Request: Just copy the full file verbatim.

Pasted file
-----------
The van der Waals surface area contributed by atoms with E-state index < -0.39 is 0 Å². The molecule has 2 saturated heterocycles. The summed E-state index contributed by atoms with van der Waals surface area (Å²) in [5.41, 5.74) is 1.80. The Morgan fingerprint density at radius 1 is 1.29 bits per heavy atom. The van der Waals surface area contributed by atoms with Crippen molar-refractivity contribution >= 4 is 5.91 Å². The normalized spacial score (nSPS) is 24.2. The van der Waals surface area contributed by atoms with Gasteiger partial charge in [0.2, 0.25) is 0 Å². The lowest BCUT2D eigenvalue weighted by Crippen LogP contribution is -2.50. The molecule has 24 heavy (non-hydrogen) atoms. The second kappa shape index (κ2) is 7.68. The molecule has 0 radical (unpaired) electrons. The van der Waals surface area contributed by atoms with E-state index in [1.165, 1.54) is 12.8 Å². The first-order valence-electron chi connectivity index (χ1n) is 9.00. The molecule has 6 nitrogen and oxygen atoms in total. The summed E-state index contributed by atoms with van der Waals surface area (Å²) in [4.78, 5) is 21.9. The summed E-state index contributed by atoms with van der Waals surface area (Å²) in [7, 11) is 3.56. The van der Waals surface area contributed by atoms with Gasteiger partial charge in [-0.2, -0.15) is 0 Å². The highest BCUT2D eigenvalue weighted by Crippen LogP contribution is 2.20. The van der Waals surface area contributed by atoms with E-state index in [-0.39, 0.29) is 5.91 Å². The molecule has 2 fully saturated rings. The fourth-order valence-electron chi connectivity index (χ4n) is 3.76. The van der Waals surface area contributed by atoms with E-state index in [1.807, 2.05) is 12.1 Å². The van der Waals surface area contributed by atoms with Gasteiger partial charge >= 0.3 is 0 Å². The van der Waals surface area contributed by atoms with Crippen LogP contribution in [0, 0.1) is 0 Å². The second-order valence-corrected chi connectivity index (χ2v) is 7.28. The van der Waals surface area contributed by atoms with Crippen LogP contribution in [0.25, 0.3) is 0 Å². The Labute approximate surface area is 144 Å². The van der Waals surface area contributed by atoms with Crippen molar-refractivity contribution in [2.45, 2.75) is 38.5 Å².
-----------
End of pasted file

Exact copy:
The van der Waals surface area contributed by atoms with E-state index < -0.39 is 0 Å². The molecule has 2 saturated heterocycles. The summed E-state index contributed by atoms with van der Waals surface area (Å²) in [5.41, 5.74) is 1.80. The Morgan fingerprint density at radius 1 is 1.29 bits per heavy atom. The van der Waals surface area contributed by atoms with Crippen molar-refractivity contribution >= 4 is 5.91 Å². The normalized spacial score (nSPS) is 24.2. The van der Waals surface area contributed by atoms with Gasteiger partial charge in [0.2, 0.25) is 0 Å². The lowest BCUT2D eigenvalue weighted by Crippen LogP contribution is -2.50. The molecule has 24 heavy (non-hydrogen) atoms. The second kappa shape index (κ2) is 7.68. The molecule has 0 radical (unpaired) electrons. The van der Waals surface area contributed by atoms with E-state index in [1.165, 1.54) is 12.8 Å². The first-order valence-electron chi connectivity index (χ1n) is 9.00. The molecule has 6 nitrogen and oxygen atoms in total. The summed E-state index contributed by atoms with van der Waals surface area (Å²) in [4.78, 5) is 21.9. The summed E-state index contributed by atoms with van der Waals surface area (Å²) in [7, 11) is 3.56. The van der Waals surface area contributed by atoms with Gasteiger partial charge in [-0.2, -0.15) is 0 Å². The highest BCUT2D eigenvalue weighted by Crippen LogP contribution is 2.20. The van der Waals surface area contributed by atoms with E-state index in [-0.39, 0.29) is 5.91 Å². The molecule has 2 fully saturated rings. The fourth-order valence-electron chi connectivity index (χ4n) is 3.76. The van der Waals surface area contributed by atoms with E-state index in [1.807, 2.05) is 12.1 Å². The van der Waals surface area contributed by atoms with Gasteiger partial charge >= 0.3 is 0 Å². The van der Waals surface area contributed by atoms with Crippen LogP contribution in [0, 0.1) is 0 Å². The second-order valence-corrected chi connectivity index (χ2v) is 7.28. The van der Waals surface area contributed by atoms with Crippen LogP contribution in [0.25, 0.3) is 0 Å². The Labute approximate surface area is 144 Å². The van der Waals surface area contributed by atoms with Crippen molar-refractivity contribution in [2.45, 2.75) is 38.5 Å².